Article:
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A perception-based approach by Christopher Cuttle

by Joachim Ritter

Christopher Cuttle is a source of inspiration worldwide whenever he gives a lecture. I can only confirm what many lighting designers claim: it is always worth listening to Christopher Cuttle – time and again. What he relates to his audience is always the equivalent of a further step deeper into the true world of lighting design.

Buch von ChristopherBut Christopher Cuttle is also a researcher and a Senior Lecturer, which makes his work and teachings all the more valuable. Because he has managed to make the human being the focus of the lighting design process and to translate and define human requirements for the right light at the right time into photometric terms and structures. In fact, the title of this book deserves to be complemented by the second component describing the contents, which is: “… and how to realise planning based on facts and figures in practice”. That does not immediately appear to comply with current market opinion, and would probably make it more difficult to communicate the true contents of the book. Or the publisher was of the opinion that this aspect was self-evident and part and parcel of lighting design anyway.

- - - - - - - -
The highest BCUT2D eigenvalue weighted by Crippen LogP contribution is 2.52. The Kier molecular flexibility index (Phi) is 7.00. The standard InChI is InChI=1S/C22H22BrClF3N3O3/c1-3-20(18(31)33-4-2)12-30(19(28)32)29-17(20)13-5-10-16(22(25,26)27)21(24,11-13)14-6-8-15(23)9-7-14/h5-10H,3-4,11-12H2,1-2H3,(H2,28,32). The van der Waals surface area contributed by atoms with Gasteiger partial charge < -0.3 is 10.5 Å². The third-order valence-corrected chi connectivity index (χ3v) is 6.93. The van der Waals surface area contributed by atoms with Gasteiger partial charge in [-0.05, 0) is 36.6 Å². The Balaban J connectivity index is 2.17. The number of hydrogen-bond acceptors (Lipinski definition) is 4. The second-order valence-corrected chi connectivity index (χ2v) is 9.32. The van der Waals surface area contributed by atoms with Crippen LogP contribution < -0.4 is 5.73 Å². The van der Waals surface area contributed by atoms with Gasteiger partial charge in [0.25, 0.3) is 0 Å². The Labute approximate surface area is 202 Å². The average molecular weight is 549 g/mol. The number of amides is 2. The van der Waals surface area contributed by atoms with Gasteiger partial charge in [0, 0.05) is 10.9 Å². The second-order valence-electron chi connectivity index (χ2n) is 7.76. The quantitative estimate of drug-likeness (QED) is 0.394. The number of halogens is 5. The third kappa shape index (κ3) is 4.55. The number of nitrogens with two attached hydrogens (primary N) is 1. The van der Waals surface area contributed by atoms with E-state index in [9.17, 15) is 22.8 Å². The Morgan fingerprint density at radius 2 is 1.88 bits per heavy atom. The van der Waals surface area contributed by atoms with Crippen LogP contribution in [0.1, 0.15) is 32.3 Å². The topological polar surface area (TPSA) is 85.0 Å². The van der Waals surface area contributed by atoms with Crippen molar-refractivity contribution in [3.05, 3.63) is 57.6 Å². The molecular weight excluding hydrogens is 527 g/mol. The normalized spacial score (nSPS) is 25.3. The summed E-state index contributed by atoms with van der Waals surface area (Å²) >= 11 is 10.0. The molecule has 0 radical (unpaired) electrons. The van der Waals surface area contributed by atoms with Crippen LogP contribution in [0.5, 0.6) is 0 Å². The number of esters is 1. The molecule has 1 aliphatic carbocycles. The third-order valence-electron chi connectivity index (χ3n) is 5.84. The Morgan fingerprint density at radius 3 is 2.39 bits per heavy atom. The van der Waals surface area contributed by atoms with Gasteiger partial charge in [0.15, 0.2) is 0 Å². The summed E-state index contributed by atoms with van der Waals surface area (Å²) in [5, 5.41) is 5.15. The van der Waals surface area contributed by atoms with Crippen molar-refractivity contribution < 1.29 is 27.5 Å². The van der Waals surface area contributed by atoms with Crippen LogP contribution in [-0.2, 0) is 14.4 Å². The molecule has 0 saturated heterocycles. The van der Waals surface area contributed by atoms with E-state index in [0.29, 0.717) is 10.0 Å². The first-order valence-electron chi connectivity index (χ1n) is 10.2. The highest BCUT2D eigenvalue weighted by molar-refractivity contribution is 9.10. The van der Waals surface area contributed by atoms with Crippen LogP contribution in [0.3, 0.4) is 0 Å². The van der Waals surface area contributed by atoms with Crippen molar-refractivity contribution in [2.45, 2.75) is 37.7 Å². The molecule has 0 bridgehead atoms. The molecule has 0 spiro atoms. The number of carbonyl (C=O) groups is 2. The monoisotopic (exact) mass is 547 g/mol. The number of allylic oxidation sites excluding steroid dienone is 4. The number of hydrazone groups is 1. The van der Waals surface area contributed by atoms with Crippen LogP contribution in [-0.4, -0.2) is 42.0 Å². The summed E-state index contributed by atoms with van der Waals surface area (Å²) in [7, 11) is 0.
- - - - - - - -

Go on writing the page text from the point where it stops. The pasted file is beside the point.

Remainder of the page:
But this is not the case. If there is a book that can achieve this kind of balancing act, it has to be this work by this author. I have every confidence that what Kit Cuttle says is true. The 136 pages contain his philosophy of how to design light, the state of his research, and how perception-oriented planning can be realised in practice in everyday working processes. The work reflects decades of learning and understanding, compiled in a clearly structured handy book.

If you prefer to, or are expected to, develop your designs based on photometric units and can follow the guidelines laid down for modern lighting design more easily if they are expressed in numbers, then this book can provide you with state-of-the-art know-how for quick and easy reading.

The book can be ordered at Routledge,
Alternatively you can buy at PLDC in Rome at the VIA-Verlag desk.

Also see the book review of Svante Pettersson’s “See the light”

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